“The only gift I have to give, is the ability to receive.
If giving is a gift, and it surely is, then my gift to you is to allow you to give to me.”
Ok. It’s getting close to Christmas and gift giving ‘crunch time.’ That said. Let’s talk about giving gifts.
Suffice it to say most of us suck at giving gifts. Sure. On occasion we get lucky and give that one spectacular gift that makes someone’s eyes light up and you know you have knocked it out of the park. But. The harsh truth is that with gift giving most of us schmucks focus on that one dumb luck moment where we got it right and conclude ‘I am a good gift giver.’
No, no, no. No. You are not.
In fact. Research has been done which shows how bad we suck at gift giving. A research study <noted below> states that being extremely thoughtful <see: over thinking> with regard to gift-giving is not a good thing to do when choosing presents that the recipients will actually enjoy.
It is actually called “over individuation.”
<what a bad word … only a researcher could have made it up>
In other words – being thoughtful is bad.
University of Cincinnati researcher Mary Steffel got some pre-Christmas publicity for a study identifying a hazard she called “over-individuation”, i.e., the more we try to tailor a present precisely to a recipient, she and her co-author Robyn LeBeouf concluded, the more we’re at risk of choosing something that person might hate.
So while we strut around proudly stating how thoughtful we were having given some random seemingly unique thoughtful gift and how much pleasure we gain from giving the recipient joy & happiness … its bullshit.
Yeah. Sorry about that. It’s all about our pleasure <yup … insert Scrooge image next to my name>.
“Presents are made for the pleasure of who gives them, not the merits of who receives them.”
Carlos Ruiz Zafón
Research also clearly finds that, faced with the job of buying gifts for multiple people, we focus more on thinking of ourselves as good givers <as we exert incredible care & effort into selecting the unique perfect gift for each recipient> than on giving people what they actually want.
Shit. How bad are we? We even screw up giving gift cards. Yup. How? Well, research show that people really prefer cards they can spend on almost anything.
Whew. How could we over think this? Well. Givers prefer giving more specific cards. We get excited and go out and research their favorite hard to find specialty store, drive to it and get ‘that special gift card’ all with good intentions in that we know they love the store.
Uhm. But, remember, Receivers prefer a gift card which gives flexibility <insert ‘shit’ here>. The harsh truth for we schmucks who over think giving gifts is we are focused mainly on feeling like accomplished givers than actually giving people what they want. One last thought on how badly we suck at gift giving before I get to some thoughts on how to choose gifts and how to better understand how we think about gift giving.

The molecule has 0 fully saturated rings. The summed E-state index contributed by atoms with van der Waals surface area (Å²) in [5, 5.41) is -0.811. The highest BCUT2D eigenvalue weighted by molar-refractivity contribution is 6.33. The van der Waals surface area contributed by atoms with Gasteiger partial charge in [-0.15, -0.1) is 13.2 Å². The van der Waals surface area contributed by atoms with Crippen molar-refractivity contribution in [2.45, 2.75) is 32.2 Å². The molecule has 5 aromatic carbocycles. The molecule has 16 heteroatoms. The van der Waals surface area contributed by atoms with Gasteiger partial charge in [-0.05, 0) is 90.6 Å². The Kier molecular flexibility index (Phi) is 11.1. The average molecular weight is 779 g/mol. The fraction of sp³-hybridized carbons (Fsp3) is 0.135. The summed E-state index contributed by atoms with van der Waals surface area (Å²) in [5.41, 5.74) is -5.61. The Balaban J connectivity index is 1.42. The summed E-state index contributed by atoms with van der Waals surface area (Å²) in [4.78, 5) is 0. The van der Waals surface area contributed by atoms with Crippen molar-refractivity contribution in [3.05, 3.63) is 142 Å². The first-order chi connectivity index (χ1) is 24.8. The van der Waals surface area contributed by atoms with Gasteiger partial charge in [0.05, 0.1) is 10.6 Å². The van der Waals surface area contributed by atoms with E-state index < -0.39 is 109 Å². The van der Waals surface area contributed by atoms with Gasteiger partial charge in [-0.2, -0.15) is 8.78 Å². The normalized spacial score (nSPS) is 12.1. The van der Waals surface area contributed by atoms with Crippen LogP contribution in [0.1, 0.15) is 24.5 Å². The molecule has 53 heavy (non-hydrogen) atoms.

An economist named Joel Waldfogel wrote a satire piece called The Deadweight Loss of Christmas which compared how much people spent on Christmas presents with how much the recipients would have paid, with their own money, for those gifts. Sadly he concluded that gifts are worth somewhere between 10% and a third less, on average, to the people who get them than the people who give them.
His solution? Give cash. It is the only gift that you can be certain both parties will feel is worth exactly the same.
Anyway. The real point of that is that we suck at gift giving because we suck at knowing what someone feels/thinks/believes when they receive. We know what we give … well … kind of we do. tangibly we are sure, but intangibly we have created this thoughtful myth in our heads which we invariably <and insanely> attach to the gift.
“I know what I have given you … I do not know what you have received.”
Ok. To be honest. All this research may truly miss the point of Christmas gift giving by focusing solely on the utility of the present itself to the recipient. We Christmas-believers understand the real point of holiday gift-giving is the symbolic value of the exchange.
Well. We have to believe this.
We have to to get into our heads that it doesn’t matter if the perfectly appropriate gift you spent gobs of hours selecting for the recipient ends up giving them pleasure. You have to hope that what matters is you’re demonstrating your feelings for them – something that, with some luck, gives them a different and perhaps higher form of pleasure, even if the horrible sweater or the hand made crooked stool or the black light Elvis painting goes unused.